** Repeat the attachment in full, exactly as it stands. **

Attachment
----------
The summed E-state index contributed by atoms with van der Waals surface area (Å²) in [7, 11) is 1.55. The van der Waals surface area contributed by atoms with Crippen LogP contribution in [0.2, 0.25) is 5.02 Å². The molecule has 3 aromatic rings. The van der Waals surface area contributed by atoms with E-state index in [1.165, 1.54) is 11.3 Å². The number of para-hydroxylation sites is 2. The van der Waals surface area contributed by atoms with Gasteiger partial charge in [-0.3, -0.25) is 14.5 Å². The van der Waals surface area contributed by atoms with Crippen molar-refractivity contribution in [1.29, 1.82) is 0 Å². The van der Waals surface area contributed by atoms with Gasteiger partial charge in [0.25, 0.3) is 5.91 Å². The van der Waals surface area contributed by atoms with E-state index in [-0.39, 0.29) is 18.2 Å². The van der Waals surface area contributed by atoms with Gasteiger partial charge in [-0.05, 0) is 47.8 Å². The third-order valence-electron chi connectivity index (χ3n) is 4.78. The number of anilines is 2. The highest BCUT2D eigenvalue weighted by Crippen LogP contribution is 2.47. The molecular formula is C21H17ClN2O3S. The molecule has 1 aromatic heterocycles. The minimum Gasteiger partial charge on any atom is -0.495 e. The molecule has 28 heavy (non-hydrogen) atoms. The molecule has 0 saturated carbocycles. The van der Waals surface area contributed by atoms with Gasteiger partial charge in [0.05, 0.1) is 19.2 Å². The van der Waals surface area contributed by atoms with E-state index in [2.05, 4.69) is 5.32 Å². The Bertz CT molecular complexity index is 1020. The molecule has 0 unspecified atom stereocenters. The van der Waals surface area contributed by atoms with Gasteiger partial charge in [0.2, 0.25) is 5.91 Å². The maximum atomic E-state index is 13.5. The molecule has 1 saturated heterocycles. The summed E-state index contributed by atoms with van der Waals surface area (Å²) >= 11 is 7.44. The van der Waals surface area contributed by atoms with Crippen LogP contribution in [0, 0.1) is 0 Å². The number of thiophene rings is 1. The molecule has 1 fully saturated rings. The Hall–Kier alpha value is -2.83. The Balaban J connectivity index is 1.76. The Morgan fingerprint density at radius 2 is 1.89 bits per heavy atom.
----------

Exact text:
The summed E-state index contributed by atoms with van der Waals surface area (Å²) in [7, 11) is 1.55. The van der Waals surface area contributed by atoms with Crippen LogP contribution in [0.2, 0.25) is 5.02 Å². The molecule has 3 aromatic rings. The van der Waals surface area contributed by atoms with E-state index in [1.165, 1.54) is 11.3 Å². The number of para-hydroxylation sites is 2. The van der Waals surface area contributed by atoms with Gasteiger partial charge in [-0.3, -0.25) is 14.5 Å². The van der Waals surface area contributed by atoms with Crippen molar-refractivity contribution in [1.29, 1.82) is 0 Å². The van der Waals surface area contributed by atoms with Gasteiger partial charge in [0.25, 0.3) is 5.91 Å². The van der Waals surface area contributed by atoms with E-state index in [-0.39, 0.29) is 18.2 Å². The van der Waals surface area contributed by atoms with Gasteiger partial charge in [-0.05, 0) is 47.8 Å². The third-order valence-electron chi connectivity index (χ3n) is 4.78. The number of anilines is 2. The highest BCUT2D eigenvalue weighted by Crippen LogP contribution is 2.47. The molecular formula is C21H17ClN2O3S. The molecule has 1 aromatic heterocycles. The minimum Gasteiger partial charge on any atom is -0.495 e. The molecule has 28 heavy (non-hydrogen) atoms. The molecule has 0 saturated carbocycles. The van der Waals surface area contributed by atoms with Gasteiger partial charge in [0.05, 0.1) is 19.2 Å². The van der Waals surface area contributed by atoms with E-state index in [2.05, 4.69) is 5.32 Å². The Bertz CT molecular complexity index is 1020. The molecule has 0 unspecified atom stereocenters. The van der Waals surface area contributed by atoms with Gasteiger partial charge in [0.2, 0.25) is 5.91 Å². The maximum atomic E-state index is 13.5. The molecule has 1 saturated heterocycles. The summed E-state index contributed by atoms with van der Waals surface area (Å²) >= 11 is 7.44. The van der Waals surface area contributed by atoms with Crippen LogP contribution in [0, 0.1) is 0 Å². The number of thiophene rings is 1. The molecule has 1 fully saturated rings. The Hall–Kier alpha value is -2.83. The Balaban J connectivity index is 1.76. The Morgan fingerprint density at radius 2 is 1.89 bits per heavy atom.